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Qi Gong: Developing Axial Consciousness

June 14, 2013

Traditionally, the central focus of qigong practice is to cultivate and balance qi as it affects mind (心), body (身), and spirit (靈). (Liu, JeeLoo. An Introduction to Chinese Philosophy: From Ancient Philosophy to Chinese Buddhism. Wiley-Blackwell./ Frantzis, Bruce Kumar (1995). Opening the Energy Gates of Your Body (The Tao of Energy Enhancement). North Atlantic Books.)

In Chinese philosophy, the concept of qi as a form of pervasive life energy includes original qi that a person has at birth, and qi a person acquires from air, water, food, sunlight, and interaction with the environment. (Liu, JeeLoo. An Introduction to Chinese Philosophy: From Ancient Philosophy to Chinese Buddhism. Wiley-Blackwell./ Li, Chenyang (1999). The Tao encounters the West: explorations in comparative philosophy. Albany: State University of New York Press.) A person is believed to become ill or die when qi becomes diminished or unbalanced. Health is believed to be returned by rebuilding qi, eliminating qi blockages, and correcting qi imbalances.

Traditional Chinese medicine focuses on tracing and correcting underlying disharmony, in terms of deficiency and excess, using the complementary and opposing forces of yin and yang, to create a balanced flow of qi. Qi is believed to be cultivated and stored in three main dantian energy centers and to travel through the body along twelve main meridians, with numerous smaller branches and tributaries. The main meridians correspond to twelve main organs (Zàng fǔ).


Dantian locations


Qi Gong as a physical health practice, presented by the contemporary Chinese and Westerners, is a complex accretion of the ancient Chinese meditative practice xing qi 行氣 or “circulating qi,” and gymnastic exercise daoyin 導引 or “guiding and pulling… The tradition of the meditative practices and gymnastic exercises goes back a long way in Chinese history. The first source, and the earliest evidence of the meditative practice and gymnastic exercise is the discovery of the Neolithic vessel in the early 1980s in Northwest China. The pottery is identified as a Shamanic vessel. The image on the nearly 7000 year old pottery, archaeologists suggest, represents the hermaphroditic unity of wu xi 巫覡, or the priest-shaman… Since the image of the body posture on the pottery is identical to the posture of the essential meditative practice or gymnastic exercise, the Chinese Qi Gong historian Li Zhiyong 李志庸 contends that the priest-shamans were the earliest masters of the Chinese meditative practice and gymnastic exercise. The Harvard anthropology professor K. C. Chang not only agrees with Li, but also suggests that the meditative practice and gymnastic exercise might have been the essential method for the priest-shamans to arrive at the state of trance/ecstasy. (Chang, 145) In addition, the French sinologist Catherine Despeux also traces the meditative practice and gymnastic exercise back to the ancient shamanic techniques of ecstasy. She sums up the studies of the Marcel Granet and Maxime Kaltenmark, which trace the shamanic origins of the legendary immortals Pengzu 彭祖, Chisongzi 赤松子, the masters of the wind and the rain, and the animal-bird dances. Despeux concludes: “the gymnastic exercises are a later development of original shamanic techniques.” (Despeux, 239) (YeYoung, Bing. “Origins of Qi Gong”. YeYoung Culture Studies: Sacramento, CA From:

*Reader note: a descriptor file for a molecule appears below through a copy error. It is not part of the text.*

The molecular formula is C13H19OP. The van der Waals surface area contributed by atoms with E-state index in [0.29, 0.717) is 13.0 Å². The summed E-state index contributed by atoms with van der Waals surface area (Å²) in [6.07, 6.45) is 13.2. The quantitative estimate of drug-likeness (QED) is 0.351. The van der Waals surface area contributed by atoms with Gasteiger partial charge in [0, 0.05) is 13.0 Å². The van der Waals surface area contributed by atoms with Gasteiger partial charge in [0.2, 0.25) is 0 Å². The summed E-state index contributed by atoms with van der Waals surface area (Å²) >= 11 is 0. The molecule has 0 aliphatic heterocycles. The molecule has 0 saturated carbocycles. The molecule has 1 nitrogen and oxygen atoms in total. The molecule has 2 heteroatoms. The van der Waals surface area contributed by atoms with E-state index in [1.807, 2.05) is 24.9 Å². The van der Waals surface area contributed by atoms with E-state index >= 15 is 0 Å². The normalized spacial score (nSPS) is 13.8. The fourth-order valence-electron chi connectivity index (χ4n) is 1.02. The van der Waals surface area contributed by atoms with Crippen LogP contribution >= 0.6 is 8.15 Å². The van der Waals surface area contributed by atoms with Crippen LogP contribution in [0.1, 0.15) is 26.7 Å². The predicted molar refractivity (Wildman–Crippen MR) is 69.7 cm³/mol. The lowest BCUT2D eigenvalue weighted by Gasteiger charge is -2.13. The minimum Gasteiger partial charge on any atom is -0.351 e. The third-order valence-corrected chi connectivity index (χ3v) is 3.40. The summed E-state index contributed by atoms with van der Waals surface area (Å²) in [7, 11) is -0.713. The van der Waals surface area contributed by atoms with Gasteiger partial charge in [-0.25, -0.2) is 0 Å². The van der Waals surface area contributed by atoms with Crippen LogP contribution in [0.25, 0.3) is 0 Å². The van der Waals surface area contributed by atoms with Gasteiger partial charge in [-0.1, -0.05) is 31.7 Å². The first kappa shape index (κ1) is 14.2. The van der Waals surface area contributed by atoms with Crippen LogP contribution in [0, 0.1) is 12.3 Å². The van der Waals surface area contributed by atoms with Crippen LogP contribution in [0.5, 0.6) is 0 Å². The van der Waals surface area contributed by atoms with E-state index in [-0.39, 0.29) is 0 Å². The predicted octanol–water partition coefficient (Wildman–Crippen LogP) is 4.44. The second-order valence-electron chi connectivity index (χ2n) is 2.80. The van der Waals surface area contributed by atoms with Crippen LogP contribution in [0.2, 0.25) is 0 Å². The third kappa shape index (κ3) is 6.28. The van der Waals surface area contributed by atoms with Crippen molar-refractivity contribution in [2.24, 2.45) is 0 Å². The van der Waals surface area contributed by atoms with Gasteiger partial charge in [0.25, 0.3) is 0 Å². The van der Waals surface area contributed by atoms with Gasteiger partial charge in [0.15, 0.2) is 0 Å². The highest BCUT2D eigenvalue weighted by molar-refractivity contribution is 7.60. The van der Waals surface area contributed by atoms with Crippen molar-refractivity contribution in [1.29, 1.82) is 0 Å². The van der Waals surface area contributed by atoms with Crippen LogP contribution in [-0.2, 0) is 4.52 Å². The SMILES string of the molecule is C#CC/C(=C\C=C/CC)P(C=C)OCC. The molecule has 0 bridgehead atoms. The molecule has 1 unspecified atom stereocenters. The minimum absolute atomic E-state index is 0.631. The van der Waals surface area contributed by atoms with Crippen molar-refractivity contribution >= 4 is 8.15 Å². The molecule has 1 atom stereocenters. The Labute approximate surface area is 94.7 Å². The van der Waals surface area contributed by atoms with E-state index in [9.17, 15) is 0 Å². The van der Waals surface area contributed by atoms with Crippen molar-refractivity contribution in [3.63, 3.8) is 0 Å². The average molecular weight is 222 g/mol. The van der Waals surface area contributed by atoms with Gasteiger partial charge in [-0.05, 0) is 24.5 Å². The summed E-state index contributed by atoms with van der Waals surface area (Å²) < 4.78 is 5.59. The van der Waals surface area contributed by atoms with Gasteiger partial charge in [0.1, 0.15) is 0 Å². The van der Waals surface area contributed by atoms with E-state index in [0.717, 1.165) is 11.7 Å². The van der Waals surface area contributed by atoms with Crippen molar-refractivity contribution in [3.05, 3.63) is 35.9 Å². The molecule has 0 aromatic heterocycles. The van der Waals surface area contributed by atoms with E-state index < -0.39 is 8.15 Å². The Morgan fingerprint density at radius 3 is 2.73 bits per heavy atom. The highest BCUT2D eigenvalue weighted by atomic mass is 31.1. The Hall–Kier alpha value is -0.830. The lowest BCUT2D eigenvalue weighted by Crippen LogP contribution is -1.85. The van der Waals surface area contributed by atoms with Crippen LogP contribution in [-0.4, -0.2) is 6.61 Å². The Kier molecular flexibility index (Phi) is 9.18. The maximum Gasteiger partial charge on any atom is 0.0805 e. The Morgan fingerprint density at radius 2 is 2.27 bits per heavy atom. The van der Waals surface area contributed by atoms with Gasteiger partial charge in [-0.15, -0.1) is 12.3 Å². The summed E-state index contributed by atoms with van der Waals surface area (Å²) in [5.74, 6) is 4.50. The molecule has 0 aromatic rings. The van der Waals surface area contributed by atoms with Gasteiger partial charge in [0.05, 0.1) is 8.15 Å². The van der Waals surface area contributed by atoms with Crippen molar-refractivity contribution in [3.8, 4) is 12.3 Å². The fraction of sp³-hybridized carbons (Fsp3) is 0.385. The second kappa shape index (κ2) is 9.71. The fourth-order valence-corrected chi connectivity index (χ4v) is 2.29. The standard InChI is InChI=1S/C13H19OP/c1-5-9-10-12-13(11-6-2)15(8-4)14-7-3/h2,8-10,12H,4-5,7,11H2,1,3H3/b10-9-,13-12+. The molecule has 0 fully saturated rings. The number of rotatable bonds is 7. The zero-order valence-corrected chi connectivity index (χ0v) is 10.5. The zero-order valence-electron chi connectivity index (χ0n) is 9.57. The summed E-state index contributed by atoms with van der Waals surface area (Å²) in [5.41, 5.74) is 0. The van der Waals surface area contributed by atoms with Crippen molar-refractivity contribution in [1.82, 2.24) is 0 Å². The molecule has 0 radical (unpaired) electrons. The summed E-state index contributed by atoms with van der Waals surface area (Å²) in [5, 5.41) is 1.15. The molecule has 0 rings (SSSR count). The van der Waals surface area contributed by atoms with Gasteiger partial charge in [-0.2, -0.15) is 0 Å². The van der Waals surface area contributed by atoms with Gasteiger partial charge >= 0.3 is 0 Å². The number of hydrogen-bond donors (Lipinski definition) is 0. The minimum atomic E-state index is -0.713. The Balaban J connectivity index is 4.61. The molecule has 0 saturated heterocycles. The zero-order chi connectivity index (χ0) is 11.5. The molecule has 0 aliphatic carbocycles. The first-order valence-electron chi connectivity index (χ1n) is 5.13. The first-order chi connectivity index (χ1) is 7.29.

Picture 137 (2)

Picture 136